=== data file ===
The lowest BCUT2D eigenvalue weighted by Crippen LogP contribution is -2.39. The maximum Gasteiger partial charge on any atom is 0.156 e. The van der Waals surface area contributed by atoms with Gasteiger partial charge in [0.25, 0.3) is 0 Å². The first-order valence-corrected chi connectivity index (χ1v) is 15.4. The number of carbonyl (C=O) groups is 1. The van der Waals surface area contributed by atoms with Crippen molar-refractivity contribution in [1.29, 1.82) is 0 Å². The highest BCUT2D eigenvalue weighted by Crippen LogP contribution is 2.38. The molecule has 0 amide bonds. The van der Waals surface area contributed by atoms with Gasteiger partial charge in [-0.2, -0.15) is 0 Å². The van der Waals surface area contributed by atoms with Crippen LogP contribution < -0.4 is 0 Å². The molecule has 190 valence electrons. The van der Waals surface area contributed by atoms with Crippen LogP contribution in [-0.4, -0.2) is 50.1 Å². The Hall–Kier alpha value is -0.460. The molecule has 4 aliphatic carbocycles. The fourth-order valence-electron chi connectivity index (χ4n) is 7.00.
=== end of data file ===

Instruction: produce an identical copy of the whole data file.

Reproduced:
The lowest BCUT2D eigenvalue weighted by Crippen LogP contribution is -2.39. The maximum Gasteiger partial charge on any atom is 0.156 e. The van der Waals surface area contributed by atoms with Gasteiger partial charge in [0.25, 0.3) is 0 Å². The first-order valence-corrected chi connectivity index (χ1v) is 15.4. The number of carbonyl (C=O) groups is 1. The van der Waals surface area contributed by atoms with Crippen molar-refractivity contribution in [1.29, 1.82) is 0 Å². The highest BCUT2D eigenvalue weighted by Crippen LogP contribution is 2.38. The molecule has 0 amide bonds. The van der Waals surface area contributed by atoms with Gasteiger partial charge in [-0.2, -0.15) is 0 Å². The van der Waals surface area contributed by atoms with Crippen LogP contribution < -0.4 is 0 Å². The molecule has 190 valence electrons. The van der Waals surface area contributed by atoms with Crippen LogP contribution in [-0.4, -0.2) is 50.1 Å². The Hall–Kier alpha value is -0.460. The molecule has 4 aliphatic carbocycles. The fourth-order valence-electron chi connectivity index (χ4n) is 7.00.